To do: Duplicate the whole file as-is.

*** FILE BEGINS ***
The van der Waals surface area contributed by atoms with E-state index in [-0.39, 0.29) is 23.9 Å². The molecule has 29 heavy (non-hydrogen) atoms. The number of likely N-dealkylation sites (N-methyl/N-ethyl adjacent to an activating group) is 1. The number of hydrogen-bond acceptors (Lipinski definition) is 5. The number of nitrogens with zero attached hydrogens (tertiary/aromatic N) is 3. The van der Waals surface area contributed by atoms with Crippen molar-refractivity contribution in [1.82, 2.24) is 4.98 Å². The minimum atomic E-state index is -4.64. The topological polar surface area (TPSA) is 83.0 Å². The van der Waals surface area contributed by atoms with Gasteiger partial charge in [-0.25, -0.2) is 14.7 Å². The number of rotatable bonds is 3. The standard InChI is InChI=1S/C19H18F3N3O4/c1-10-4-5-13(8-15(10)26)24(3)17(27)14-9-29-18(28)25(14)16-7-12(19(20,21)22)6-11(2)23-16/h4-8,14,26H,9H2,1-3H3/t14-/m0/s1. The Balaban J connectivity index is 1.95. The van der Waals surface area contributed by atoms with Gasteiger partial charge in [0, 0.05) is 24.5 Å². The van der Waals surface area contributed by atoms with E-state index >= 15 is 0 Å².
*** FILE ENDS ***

The van der Waals surface area contributed by atoms with E-state index in [-0.39, 0.29) is 23.9 Å². The molecule has 29 heavy (non-hydrogen) atoms. The number of likely N-dealkylation sites (N-methyl/N-ethyl adjacent to an activating group) is 1. The number of hydrogen-bond acceptors (Lipinski definition) is 5. The number of nitrogens with zero attached hydrogens (tertiary/aromatic N) is 3. The van der Waals surface area contributed by atoms with Crippen molar-refractivity contribution in [1.82, 2.24) is 4.98 Å². The minimum atomic E-state index is -4.64. The topological polar surface area (TPSA) is 83.0 Å². The van der Waals surface area contributed by atoms with Gasteiger partial charge in [-0.25, -0.2) is 14.7 Å². The number of rotatable bonds is 3. The standard InChI is InChI=1S/C19H18F3N3O4/c1-10-4-5-13(8-15(10)26)24(3)17(27)14-9-29-18(28)25(14)16-7-12(19(20,21)22)6-11(2)23-16/h4-8,14,26H,9H2,1-3H3/t14-/m0/s1. The Balaban J connectivity index is 1.95. The van der Waals surface area contributed by atoms with Gasteiger partial charge in [0, 0.05) is 24.5 Å². The van der Waals surface area contributed by atoms with E-state index >= 15 is 0 Å².